You'd then need to modify the rxtglHideExpense_Click callback to write to the CustomDocumentProperty each time the button is clicked to record the appropriate state.
Since this is saved with the workbook, you can then use the Workbook_Open event to check the state of the CustomDocument property. You could then pass this value to the getPressed routine to ensure that the state is set correctly.
The code to create it looks similar to the following:

Dim sDocPropName As String
Dim DocProps As DocumentProperties

sDocPropName = "ButtonPressed"

Set DocProps = ActiveWorkbook.CustomDocumentProperties
DocProps.Add Name:=sDocPropName, _
LinkToContent:=False, _
Type:=msoPropertyTypeBoolean, _
Value:= '<--pass a TRUE or FALSE value here

You would then query the value with:
Dim sDocPropName As String
Dim DocProps As DocumentProperties

sDocPropName = "ButtonPressed"

returnedVal = ActiveWorkbook.CustomDocumentProperties(sDocPropName)

And write to it with:
ActiveWorkbook.CustomDocumentProperties(sDocPropName) = pressed

16.32 KB Click to Download
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Do you think you've discovered an error in this book? Please check the list of errata below to see if we've already addressed the error. If not, please submit the error via our Errata Form. We will attempt to verify your error; if you're right, we will post a correction below.

ChapterPageDetailsDatePrint Run
186 Error in Text
"Parent Objects of the button Element"

SHOULD BE:

"Parent Objects of the checkBox element".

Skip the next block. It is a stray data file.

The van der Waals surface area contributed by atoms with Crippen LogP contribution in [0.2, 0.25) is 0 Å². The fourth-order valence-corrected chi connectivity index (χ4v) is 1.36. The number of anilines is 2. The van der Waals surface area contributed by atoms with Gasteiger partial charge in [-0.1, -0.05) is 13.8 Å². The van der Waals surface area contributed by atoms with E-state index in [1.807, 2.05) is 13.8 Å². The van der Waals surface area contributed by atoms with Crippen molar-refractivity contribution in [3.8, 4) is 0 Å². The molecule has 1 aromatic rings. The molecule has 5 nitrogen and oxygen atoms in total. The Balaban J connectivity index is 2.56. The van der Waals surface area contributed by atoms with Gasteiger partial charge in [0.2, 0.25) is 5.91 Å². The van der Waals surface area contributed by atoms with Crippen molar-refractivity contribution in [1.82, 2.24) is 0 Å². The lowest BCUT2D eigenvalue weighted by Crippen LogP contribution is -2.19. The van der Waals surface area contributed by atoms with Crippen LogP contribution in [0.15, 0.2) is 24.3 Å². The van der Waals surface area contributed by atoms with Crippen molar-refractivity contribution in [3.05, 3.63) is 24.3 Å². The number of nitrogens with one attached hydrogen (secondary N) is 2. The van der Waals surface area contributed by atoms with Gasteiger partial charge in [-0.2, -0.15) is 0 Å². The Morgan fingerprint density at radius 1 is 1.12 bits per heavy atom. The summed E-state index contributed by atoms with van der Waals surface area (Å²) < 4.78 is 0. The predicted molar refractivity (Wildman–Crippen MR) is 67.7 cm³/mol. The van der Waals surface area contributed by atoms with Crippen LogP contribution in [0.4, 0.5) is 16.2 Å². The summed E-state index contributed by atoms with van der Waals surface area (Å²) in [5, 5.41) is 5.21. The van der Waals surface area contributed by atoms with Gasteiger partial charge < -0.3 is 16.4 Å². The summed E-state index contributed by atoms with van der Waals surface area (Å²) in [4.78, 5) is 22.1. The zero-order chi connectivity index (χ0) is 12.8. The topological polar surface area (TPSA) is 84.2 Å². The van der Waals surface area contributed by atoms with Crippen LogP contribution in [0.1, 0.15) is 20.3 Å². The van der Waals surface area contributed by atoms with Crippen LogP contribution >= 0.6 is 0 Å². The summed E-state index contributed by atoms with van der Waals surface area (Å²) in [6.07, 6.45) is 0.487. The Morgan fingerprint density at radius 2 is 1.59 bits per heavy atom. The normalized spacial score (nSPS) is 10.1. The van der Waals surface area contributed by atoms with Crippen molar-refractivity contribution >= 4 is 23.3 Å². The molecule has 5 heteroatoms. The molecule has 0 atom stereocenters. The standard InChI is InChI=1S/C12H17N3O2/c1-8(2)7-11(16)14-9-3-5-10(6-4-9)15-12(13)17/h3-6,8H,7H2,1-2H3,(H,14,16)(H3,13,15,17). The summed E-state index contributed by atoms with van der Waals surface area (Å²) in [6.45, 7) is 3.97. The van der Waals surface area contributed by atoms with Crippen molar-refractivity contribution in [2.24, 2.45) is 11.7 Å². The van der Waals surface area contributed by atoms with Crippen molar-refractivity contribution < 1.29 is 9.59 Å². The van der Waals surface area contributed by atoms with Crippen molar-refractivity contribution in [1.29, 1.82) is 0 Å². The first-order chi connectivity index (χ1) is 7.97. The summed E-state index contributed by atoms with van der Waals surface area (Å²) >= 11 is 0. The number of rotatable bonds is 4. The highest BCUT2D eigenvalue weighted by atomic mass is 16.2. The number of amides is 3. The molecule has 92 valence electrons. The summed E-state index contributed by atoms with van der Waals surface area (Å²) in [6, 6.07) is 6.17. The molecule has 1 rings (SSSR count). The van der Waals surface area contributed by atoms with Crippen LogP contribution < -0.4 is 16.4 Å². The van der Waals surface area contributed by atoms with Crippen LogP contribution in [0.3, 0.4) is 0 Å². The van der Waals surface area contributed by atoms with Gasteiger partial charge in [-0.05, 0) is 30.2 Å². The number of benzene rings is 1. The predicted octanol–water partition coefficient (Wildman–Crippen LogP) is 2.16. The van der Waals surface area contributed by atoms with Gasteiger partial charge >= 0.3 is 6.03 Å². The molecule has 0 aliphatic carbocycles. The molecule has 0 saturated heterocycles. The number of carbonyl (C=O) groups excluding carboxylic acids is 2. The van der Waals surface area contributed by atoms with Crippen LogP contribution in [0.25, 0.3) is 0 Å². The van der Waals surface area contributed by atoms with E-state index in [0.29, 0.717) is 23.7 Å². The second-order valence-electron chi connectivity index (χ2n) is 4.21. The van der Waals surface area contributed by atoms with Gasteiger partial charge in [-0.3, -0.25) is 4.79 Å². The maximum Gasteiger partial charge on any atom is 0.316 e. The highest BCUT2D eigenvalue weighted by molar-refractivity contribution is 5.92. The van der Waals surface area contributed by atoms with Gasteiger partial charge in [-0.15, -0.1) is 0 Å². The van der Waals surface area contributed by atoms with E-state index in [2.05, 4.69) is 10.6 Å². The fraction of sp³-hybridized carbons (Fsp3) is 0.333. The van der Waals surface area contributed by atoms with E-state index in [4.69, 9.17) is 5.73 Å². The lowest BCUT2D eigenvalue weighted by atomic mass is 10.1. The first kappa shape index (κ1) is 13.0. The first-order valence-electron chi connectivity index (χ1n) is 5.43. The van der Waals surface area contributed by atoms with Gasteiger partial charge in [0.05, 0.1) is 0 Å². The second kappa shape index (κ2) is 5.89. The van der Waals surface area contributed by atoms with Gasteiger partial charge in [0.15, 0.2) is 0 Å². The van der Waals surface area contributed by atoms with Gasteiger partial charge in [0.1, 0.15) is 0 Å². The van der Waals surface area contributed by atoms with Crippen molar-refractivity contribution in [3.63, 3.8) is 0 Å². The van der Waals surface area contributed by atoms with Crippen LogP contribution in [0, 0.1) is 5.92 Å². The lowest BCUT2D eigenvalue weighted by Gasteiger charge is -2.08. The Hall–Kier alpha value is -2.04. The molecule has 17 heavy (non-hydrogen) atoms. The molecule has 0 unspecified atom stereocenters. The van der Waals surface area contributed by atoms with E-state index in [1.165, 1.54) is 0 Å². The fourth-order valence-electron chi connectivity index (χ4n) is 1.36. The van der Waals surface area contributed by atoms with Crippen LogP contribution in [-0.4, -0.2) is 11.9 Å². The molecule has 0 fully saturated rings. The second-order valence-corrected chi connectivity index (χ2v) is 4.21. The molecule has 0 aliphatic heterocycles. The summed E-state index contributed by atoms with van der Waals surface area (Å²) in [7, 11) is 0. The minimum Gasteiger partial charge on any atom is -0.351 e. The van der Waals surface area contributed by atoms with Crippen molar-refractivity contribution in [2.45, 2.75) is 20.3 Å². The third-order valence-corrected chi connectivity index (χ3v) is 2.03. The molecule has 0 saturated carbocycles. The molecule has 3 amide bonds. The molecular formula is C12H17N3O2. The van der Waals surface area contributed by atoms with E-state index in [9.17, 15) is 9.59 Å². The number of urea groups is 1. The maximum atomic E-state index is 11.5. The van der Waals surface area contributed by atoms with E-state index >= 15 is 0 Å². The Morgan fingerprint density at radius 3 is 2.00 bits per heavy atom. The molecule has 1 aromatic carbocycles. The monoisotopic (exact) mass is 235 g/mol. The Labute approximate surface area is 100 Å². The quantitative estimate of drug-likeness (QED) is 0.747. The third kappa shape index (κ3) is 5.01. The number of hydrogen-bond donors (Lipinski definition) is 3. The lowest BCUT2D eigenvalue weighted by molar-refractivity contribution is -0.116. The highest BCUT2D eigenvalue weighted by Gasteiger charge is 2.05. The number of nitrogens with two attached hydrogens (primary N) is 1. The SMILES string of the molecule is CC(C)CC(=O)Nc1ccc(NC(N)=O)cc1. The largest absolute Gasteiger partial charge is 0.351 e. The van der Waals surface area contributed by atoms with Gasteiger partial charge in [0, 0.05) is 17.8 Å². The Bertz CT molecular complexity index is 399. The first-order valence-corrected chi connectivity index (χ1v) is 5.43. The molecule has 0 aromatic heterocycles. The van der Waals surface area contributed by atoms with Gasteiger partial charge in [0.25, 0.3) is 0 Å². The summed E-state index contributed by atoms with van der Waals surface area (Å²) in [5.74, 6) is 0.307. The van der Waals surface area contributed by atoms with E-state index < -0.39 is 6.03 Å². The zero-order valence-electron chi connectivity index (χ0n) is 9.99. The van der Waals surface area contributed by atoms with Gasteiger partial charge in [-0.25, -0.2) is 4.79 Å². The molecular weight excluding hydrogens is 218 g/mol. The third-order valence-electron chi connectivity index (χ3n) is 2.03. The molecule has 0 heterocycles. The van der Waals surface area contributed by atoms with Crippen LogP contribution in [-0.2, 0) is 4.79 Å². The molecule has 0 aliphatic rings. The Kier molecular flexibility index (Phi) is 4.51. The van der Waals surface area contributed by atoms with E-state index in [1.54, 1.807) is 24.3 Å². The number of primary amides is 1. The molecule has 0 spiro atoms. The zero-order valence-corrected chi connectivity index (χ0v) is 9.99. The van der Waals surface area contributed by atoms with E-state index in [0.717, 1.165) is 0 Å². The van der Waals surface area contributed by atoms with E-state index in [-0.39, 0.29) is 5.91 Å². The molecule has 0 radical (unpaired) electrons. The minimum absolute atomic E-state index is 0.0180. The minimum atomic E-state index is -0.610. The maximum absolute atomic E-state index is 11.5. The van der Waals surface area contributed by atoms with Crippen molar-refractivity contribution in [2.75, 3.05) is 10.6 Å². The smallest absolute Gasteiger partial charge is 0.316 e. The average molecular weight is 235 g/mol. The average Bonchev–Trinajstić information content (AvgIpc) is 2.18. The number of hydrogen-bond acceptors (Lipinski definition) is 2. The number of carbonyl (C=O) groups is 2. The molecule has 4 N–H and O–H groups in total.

05/28/2008
210 Error in Table 6-14
Table 6-14:

The VBA callback signature should be:
Sub OnAction(control as IRibbonControl, pressed as Boolean)
02/28/2008
217 Error in Code
While Microsoft may not have a built in method to test a CustomView, it doesn't mean that we can't come up with a way to do it. One method I've used in many solutions is to create a CustomDocumentProperty in the workbook. You'd then need to modify the rxtglHideExpense_Click callback to write to the CustomDocumentProperty each time the button is clicked to record the appropriate state. Since this is saved with the workbook, you can then use the Workbook_Open event to check the state of the CustomDocument property. You could then pass this value to the getPressed routine to ensure that the state is set correctly.
The code to create it looks similar to the following:
 
    Dim sDocPropName As String
    Dim DocProps As DocumentProperties
 
    sDocPropName = "ButtonPressed"
 
    Set DocProps = ActiveWorkbook.CustomDocumentProperties
    DocProps.Add Name:=sDocPropName, _
                 LinkToContent:=False, _
                 Type:=msoPropertyTypeBoolean, _
                 Value:= '<--pass a TRUE or FALSE value here
 
You would then query the value with:
    Dim sDocPropName As String
    Dim DocProps As DocumentProperties
 
    sDocPropName = "ButtonPressed"
 
    returnedVal = ActiveWorkbook.CustomDocumentProperties(sDocPropName)
 
And write to it with:
    ActiveWorkbook.CustomDocumentProperties(sDocPropName) = pressed

10/21/2010
217 Error in Text and Image
Missing image and text from page--see download in this chapter for page 217.
5/9/2011
367 Error in Code
the code from the top of the page

should be:
supertip="It tells you nothing...
which is exactly what this button does!"

Again, placing the within the screentip (as opposed to the supertip) will be ineffective.
09/09/08